At the World Championships, Girubuntu was the second last rider to finish the road race, coming in 87th and rounded out the time trial results at 44th.

Since then Girubuntu has also raced the Momentum 947 Cycle Challenge, the first UCI sanctioned 1.1 race for women in South Africa. The race, run on the weekend, was won by South Africa’s national champion Ashleigh Moolman-Pasio (Bigla) and Girubuntu secured 15th place in a field that contained a truly international fields and top professional teams like Bigla, TIBCO-SVB and Liv-Plantur.

“She has the potential to be a great cyclist but still has a long way to go”

Jeanne D arc ITTc credit Dean Warren
Jeanne d’ Arc Girubuntu at the 2015 UCI Road World Championships in Richmond, VA. Photo courtesy of Dean Warren

Girubuntu has come a long way quickly and shown strength in the mountains, in time trials and an impressive recovery capacity, but those around her know that some patience and a lot of work will be required for her to develop her skills far enough to reach the ranks of a professional rider on the world stage.

Coates is hoping that 2017 could be the year and the UCI’s Henry also sees it as a possibility but cautions that it is a process that will take time, expecting that she will need two or three years more of development.

“She certainly has the potential to be a great cyclist but still has a long way to go. Firstly, she needs a career plan and financial support over several years. Secondly she needs to leave her country and find a team who will take care of her, not for a few weeks but for the whole season,” said Henry. “Then she will need people around her willing to help and protect her.”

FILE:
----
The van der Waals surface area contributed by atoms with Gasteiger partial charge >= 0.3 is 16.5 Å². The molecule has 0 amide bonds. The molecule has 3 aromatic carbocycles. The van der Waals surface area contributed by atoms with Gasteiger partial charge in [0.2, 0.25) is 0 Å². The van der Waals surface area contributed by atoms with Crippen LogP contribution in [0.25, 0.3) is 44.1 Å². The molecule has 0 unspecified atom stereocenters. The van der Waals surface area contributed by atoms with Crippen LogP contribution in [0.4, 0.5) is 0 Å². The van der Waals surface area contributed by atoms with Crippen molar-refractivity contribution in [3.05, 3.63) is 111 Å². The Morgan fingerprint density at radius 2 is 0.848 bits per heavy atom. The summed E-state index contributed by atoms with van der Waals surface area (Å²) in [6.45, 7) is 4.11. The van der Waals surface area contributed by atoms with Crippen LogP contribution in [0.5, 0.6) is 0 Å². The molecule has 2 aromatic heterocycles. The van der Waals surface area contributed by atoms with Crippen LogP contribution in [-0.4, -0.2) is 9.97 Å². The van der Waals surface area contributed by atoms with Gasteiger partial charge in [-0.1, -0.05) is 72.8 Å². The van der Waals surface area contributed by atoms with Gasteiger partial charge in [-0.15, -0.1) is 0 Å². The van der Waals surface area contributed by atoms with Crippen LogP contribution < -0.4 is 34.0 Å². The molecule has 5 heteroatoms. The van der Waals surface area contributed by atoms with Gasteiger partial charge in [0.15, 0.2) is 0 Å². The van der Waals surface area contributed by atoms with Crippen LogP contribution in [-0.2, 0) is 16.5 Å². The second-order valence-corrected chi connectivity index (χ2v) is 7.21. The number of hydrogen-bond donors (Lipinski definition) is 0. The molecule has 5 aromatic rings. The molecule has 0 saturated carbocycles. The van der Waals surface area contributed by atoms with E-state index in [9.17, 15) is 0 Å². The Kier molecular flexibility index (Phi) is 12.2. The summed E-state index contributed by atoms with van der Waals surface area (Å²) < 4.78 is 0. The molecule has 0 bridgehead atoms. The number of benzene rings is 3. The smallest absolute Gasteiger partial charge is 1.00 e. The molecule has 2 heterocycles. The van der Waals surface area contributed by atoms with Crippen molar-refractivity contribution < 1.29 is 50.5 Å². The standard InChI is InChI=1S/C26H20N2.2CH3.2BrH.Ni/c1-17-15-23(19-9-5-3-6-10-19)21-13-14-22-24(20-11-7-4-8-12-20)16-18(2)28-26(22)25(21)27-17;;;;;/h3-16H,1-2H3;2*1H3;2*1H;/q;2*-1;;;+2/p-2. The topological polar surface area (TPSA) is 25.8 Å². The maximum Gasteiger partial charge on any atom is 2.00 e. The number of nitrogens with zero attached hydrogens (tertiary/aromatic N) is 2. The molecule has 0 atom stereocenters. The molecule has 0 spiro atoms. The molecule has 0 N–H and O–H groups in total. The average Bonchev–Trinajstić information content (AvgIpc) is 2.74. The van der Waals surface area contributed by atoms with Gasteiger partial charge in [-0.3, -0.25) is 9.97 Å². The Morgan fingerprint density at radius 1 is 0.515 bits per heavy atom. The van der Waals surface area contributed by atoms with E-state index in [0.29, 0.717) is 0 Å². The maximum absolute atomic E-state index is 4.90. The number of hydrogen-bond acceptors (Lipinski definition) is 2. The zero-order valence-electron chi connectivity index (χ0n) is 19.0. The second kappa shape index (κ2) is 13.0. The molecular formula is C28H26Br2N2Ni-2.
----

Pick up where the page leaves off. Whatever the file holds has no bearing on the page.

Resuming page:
The plan for the year ahead is to keep exposing Girubuntu to the top-level competition and development opportunities that she can only find by leaving Rwanda. Coats hopes to find her a spot in a training development camp with a US team and the opportunity to take part in a couple of early season races in California.

Then she will head back to the UCI World Cycling Centre for months of training and racing. Girubuntu’s focus needs to be on her own development but she also hopes it will spur on others.

“I want to be a professional cyclist and ride on a pro team. I also want to help my fellow girls back home and form a girls’ team in Rwanda. At competitions I always ride alone but I know that it is possible to encourage more girls to join cycling and we can do wonders in the near future. It is possible,” said Girubuntu.

It has been a ground-breaking year for men’s cycling in Africa, with team MTN-Qhubeka picking up a number of victories and becoming the first African registered team to take part in the Tour de France. They also did more than just take part, with Eritrean cyclist Daniel Teklehaimanot becoming the first African cyclist to wear the polka dot jersey. Teklehaimanot and teammate Merhawi Kudus were also the first black African cyclists to take part in the Tour de France. Now there is hope that there can be similar ground-breaking performances in women’s cycling.

“After the world championships we asked (Girubuntu) do you really want to do this,” said Coats. “This is going to be the hardest thing she has ever done in her life, but if she does it she will change a continent.”


Thanks to Usher Komugisha (@Pinkett888) for translating Girubuntu’s comments.